Chelsea Monroe-Cassel

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Chelsea Monroe-Cassel

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March 2012


Chelsea grew up in rural New York, surrounded by cows and an appreciation for small farms. However, her real love affair with food began during a year abroad in Turkey, which sparked a passion for both food and history, as well as leading her to a degree in Classical History. A lifelong artist and fantasy fan, she greatly enjoys foreign languages, treasure hunting, and all things honey. She currently lives in Boston with several other cooks, and even more eaters, including one very happy Manx Cat.

Five Mouth Watering Tips on How to Cook Triggerfish

Tired of fried fish? Jazz up your repertoire of dishes with these tips on how to cook triggerfish.


There was a time when triggerfish remained exclusively in the aquarium. However, chefs and cooks found a way to use it in the kitchen and serve it on the dining table. It has a deliciously delicate flavor to it. The amazing part is that it leaves a sweetish aftertaste on the tongue.


Restaurants rarely

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Published on March 31, 2020 05:19
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Chelsea’s Recent Updates

Chelsea Monroe-Cassel wrote a new blog post

What Does Eel Taste Like?

Are you the adventurous kind of person when it comes to traveling and”living your life”? How about seeing meals? Are you the kind who’d try something Read more of this blog post »
More of Chelsea's books…
“She filched one anyway, and ate it on her way out. It was stuffed with chopped nuts and fruit and cheese, the crust flaky and still warm from the oven. Eating Ser Amory’s tart made Arya feel daring. Barefoot sure-foot lightfoot, she sang under her breath. I am the ghost in Harrenhal. —A CLASH OF KINGS Medieval Arya Tart Take Wyn, & putte in a potte, an clarifyd hony, an Saunderys, pepir, Safroun, Clowes, Maces, & Quybibys, & mynced Datys, Pynys and Roysonys of Corauns, & a lytil Vynegre, & sethe it on þe fyre; an sethe fygys in Wyne, & grynde hem, & draw hem þorw a straynoure, & caste þer-to, an lete hem boyle alle to-gederys … þan kytte hem y lyke lechyngys, an caste hem in fayre Oyle, and fry hem a lytil whyle; þanne take hem owt of þe panne, an caste in-to a vesselle with þe Syrippe, & so serue hem forth, þe bryndonys an þe Sirippe, in a dysshe; & let þe Sirippe þe rennyng, & not to styf. —TWO FIFTEENTH-CENTURY COOKERY-BOOKS”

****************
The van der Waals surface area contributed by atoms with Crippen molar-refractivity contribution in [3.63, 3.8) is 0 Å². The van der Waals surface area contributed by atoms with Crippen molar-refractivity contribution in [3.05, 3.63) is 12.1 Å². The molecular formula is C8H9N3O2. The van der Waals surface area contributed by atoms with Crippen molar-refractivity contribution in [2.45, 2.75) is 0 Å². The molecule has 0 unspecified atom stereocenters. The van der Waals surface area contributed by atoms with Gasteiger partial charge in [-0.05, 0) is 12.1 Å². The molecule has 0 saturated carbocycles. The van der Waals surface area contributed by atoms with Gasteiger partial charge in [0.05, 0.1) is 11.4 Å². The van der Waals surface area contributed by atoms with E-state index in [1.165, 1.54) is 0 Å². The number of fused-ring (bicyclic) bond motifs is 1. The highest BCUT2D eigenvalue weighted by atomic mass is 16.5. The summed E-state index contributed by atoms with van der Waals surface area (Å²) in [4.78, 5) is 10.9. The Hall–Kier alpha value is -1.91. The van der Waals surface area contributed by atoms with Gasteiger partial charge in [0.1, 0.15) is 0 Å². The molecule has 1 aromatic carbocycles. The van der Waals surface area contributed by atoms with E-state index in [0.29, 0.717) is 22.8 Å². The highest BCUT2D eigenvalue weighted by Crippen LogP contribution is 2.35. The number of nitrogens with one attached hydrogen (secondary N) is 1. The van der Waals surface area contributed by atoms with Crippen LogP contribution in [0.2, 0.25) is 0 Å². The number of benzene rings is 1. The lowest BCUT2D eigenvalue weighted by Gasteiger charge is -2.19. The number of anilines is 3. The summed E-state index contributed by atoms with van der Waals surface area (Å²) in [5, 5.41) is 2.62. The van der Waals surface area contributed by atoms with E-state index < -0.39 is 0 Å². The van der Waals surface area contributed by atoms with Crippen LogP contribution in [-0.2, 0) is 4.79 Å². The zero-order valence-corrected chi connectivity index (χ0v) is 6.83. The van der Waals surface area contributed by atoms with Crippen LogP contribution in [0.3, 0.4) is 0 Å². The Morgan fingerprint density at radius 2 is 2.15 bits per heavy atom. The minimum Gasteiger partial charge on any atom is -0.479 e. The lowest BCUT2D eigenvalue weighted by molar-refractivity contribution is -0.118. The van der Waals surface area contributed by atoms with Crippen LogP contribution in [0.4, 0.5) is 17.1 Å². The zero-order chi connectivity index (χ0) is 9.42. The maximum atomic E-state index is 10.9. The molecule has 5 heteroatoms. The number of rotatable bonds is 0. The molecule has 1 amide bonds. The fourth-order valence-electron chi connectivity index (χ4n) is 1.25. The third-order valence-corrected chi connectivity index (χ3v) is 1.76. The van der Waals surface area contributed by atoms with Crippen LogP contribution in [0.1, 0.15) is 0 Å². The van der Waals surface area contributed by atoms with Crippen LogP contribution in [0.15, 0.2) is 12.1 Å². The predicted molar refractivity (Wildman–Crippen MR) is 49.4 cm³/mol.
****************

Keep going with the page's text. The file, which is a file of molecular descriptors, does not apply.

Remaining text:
Chelsea Monroe-Cassel, A Feast of Ice and Fire: The Official Game of Thrones Companion Cookbook

“natural ingredients.”
Chelsea Monroe-Cassel, World of Warcraft: The Official Cookbook

“Eat hearty, my friends. Winter is coming. George R. R. Martin ”
Chelsea Monroe-Cassel, A Feast of Ice and Fire: The Official Game of Thrones Companion Cookbook

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“Faerie is a perilous land, and in it are pitfalls for the unwary and dungeons for the overbold...The realm of fairy-story is wide and deep and high and filled with many things: all manner of beasts and birds are found there; shoreless seas and stars uncounted; beauty that is an enchantment, and an ever-present peril; both joy and sorrow as sharp as swords. In that realm a man may, perhaps, count himself fortunate to have wandered, but its very richness and strangeness tie the tongue of a traveller who would report them. And while he is there it is dangerous for him to ask too many questions, lest the gates should be shut and the keys be lost.”
Tolkien J R R, On Fairy-Stories

“Cookery means the knowledge of Medea and of Circe and of Helen and of the Queen of Sheba. It means the knowledge of all herbs and fruits and balms and spices, and all that is healing and sweet in the fields and groves and savory in meats. It means carefulness and inventiveness and willingness and readiness of appliances. It means the economy of your grandmothers and the science of the modern chemist; it means much testing and no wasting; it means English thoroughness and French art and Arabian hospitality; and, in fine, it means that you are to be perfectly and always ladies — loaf givers.”
John Ruskin as quoted in the Boston Cooking School Cookbook 1918

“If you want your children to be intelligent, read them fairy tales. If you want them to be more intelligent, read them more fairy tales.”
Albert Einstein

“The value of the myth is that it takes all the things we know and restores to them the rich significance which has been hidden by ‘the veil of familiarity.’ The child enjoys his cold meat, otherwise dull to him, by pretending it is buffalo, just killed with his own bow and arrow. And the child is wise. The real meat comes back to him more savory for having been dipped in a story…by putting bread, gold, horse, apple, or the very roads into a myth, we do not retreat from reality: we rediscover it.”
C.S. Lewis, On Stories: And Other Essays on Literature

“We should consider every day lost on which we have not danced at least once.”
Friedrich Wilhelm Nietzsche

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